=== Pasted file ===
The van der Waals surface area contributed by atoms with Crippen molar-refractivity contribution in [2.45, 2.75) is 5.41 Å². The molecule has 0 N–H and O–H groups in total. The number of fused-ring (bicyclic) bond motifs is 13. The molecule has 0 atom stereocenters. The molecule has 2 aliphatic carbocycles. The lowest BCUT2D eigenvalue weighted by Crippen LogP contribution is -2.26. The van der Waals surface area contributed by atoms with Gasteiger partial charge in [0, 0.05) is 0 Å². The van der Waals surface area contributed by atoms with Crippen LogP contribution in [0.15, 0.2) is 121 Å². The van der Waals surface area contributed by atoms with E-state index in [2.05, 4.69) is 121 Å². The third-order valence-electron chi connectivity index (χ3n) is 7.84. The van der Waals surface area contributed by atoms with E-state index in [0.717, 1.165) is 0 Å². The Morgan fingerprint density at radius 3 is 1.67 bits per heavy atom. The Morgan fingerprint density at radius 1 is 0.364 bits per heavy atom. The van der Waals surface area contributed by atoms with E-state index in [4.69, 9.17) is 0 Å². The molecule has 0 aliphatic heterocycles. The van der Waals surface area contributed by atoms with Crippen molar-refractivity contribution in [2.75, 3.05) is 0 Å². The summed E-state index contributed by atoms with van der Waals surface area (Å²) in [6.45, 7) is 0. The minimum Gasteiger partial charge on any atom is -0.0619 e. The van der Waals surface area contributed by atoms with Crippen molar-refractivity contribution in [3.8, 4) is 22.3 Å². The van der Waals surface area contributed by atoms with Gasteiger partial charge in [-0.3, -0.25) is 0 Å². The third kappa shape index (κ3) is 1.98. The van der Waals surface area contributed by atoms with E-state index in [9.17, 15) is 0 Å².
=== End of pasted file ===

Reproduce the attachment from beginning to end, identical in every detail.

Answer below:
The van der Waals surface area contributed by atoms with Crippen molar-refractivity contribution in [2.45, 2.75) is 5.41 Å². The molecule has 0 N–H and O–H groups in total. The number of fused-ring (bicyclic) bond motifs is 13. The molecule has 0 atom stereocenters. The molecule has 2 aliphatic carbocycles. The lowest BCUT2D eigenvalue weighted by Crippen LogP contribution is -2.26. The van der Waals surface area contributed by atoms with Gasteiger partial charge in [0, 0.05) is 0 Å². The van der Waals surface area contributed by atoms with Crippen LogP contribution in [0.15, 0.2) is 121 Å². The van der Waals surface area contributed by atoms with E-state index in [2.05, 4.69) is 121 Å². The third-order valence-electron chi connectivity index (χ3n) is 7.84. The van der Waals surface area contributed by atoms with E-state index in [0.717, 1.165) is 0 Å². The Morgan fingerprint density at radius 3 is 1.67 bits per heavy atom. The Morgan fingerprint density at radius 1 is 0.364 bits per heavy atom. The van der Waals surface area contributed by atoms with E-state index in [4.69, 9.17) is 0 Å². The molecule has 0 aliphatic heterocycles. The van der Waals surface area contributed by atoms with Crippen molar-refractivity contribution in [2.75, 3.05) is 0 Å². The summed E-state index contributed by atoms with van der Waals surface area (Å²) in [6.45, 7) is 0. The minimum Gasteiger partial charge on any atom is -0.0619 e. The van der Waals surface area contributed by atoms with Crippen molar-refractivity contribution in [3.8, 4) is 22.3 Å². The van der Waals surface area contributed by atoms with Gasteiger partial charge in [-0.3, -0.25) is 0 Å². The third kappa shape index (κ3) is 1.98. The van der Waals surface area contributed by atoms with E-state index in [9.17, 15) is 0 Å².